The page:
The 100 Year Life – A family carer’s perspective

Featured article - 14 June 2018
By Dame Philippa Russell, Vice-President, Carers UK

Head-shot of the author, Dame Philippa Russell, Vice-President, Carers UK

The past decade has seen major changes – and challenges – both in our life expectancy and in the quality we might achieve in those add-on years. As a family carer, with an adult son and a husband with significant care needs, I know that where we live can transform lives. As SCIE's chair, Professor Paul Burstow rightly commented when launching his Commission on Housing with Care, we need to rebrand social care, include a range of residential options and make housing an equal partner in delivering the Care Act 2014.

We live in a society which seems to demand longevity but fears old age! Older people are frequently criticised for being too expensive, a ‘demographic time bomb;’ but the Annual Well-Being Survey from the Office for National Statistics (May 2018) challenged the assumption that ageing automatically brings loss and increasing burden. If we can expect the 100 Year Life to become a reality, how do we ensure that this extended life is happy, as independent as possible and considers the inevitable interdependence of family and friends as we age?

Intergenerational care

With two people needing care and support in my own family, I firstly feel that we need to promote intergenerational care and shared space. We desperately need more houses for two, three or even four generations of families to live together.

Secondly, we need bespoke environments, designed for complex care with dignity in the homme environment (for example hoists with tracking, space for home dialysis, accommodating larger powered wheelchairs and equipment. Small is not always beautiful – and older people, even if living alone, may need room for carers for practical support.

Thirdly we need to look critically at what is inside our homes – we need innovative solutions to the design of furniture and equipment, both to keep people safe and importantly to avoid creating mini-institutions in the family home. Why must aids and equipment always be a sterile white or grey? Can we create furniture which is durable, easy to care for and looks stylish? As one carer said to me recently: ‘Why do the shops and centres for independent living look so bleak and clinical? We don’t need ‘hospital at home’, we want ‘cheap, cheerful and colourful, an IKEA for older and disabled people!’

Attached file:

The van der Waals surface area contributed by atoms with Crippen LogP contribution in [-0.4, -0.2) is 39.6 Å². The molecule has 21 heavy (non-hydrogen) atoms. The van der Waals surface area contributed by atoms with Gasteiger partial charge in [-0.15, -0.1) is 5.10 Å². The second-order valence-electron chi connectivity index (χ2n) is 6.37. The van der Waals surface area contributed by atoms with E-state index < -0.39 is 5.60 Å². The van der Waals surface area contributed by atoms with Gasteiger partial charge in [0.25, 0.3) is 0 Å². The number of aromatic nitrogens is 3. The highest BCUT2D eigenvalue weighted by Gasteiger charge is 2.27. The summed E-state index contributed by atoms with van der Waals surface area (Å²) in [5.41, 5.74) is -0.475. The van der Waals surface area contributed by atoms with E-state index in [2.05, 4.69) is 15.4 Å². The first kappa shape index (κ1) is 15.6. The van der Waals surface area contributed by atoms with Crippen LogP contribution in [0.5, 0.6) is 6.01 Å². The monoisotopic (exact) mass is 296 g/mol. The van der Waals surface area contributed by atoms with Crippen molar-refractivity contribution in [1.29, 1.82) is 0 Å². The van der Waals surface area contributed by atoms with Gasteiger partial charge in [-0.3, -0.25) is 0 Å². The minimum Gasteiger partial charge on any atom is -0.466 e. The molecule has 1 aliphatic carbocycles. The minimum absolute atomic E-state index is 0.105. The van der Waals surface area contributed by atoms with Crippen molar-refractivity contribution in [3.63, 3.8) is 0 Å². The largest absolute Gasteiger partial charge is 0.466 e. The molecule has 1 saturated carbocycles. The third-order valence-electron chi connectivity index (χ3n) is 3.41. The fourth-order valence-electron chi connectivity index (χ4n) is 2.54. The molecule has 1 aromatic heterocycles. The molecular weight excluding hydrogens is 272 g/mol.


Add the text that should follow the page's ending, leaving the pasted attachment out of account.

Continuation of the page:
Inclusive environments

Next, and perhaps the over-arching imperative, we need to create inclusive environments, design parks, leisure centres, libraries to accommodate ‘all ages’. We have much to learn here from the disability movement about community participation. Most importantly, we need to ask local communities what they want. When the Civic Society in Chichester asked its citizens what would make a difference, the priorities crossed all ages, including better local transport; safe pavements; an accessible high street and an ambition to make the city centre ‘open for all’.

And finally, we need to be ambitious. Assistive and robotic technology can change lives. In Japan, digital pets and robotic PAs are changing the home lives of people with dementia. In the UK, more people like my son (now in middle age) lives in a ‘smart house’ with assistive technology, alarm and sensor systems to keep him safe. My mother with dementia could continue to wander in her beloved garden thanks to a ‘tracker’ which enable us and other carers to find her if she vanished from her safe space. We are living through a digital revolution, but older people are not key players, even though they have the most to gain.

In conclusion, the 100 Year Life is a challenge but those of us who are family carers are already on the journey. Older people are consumers, customers and (I hope) that the business sector as well as Government will join in the to ensure that we all age well.

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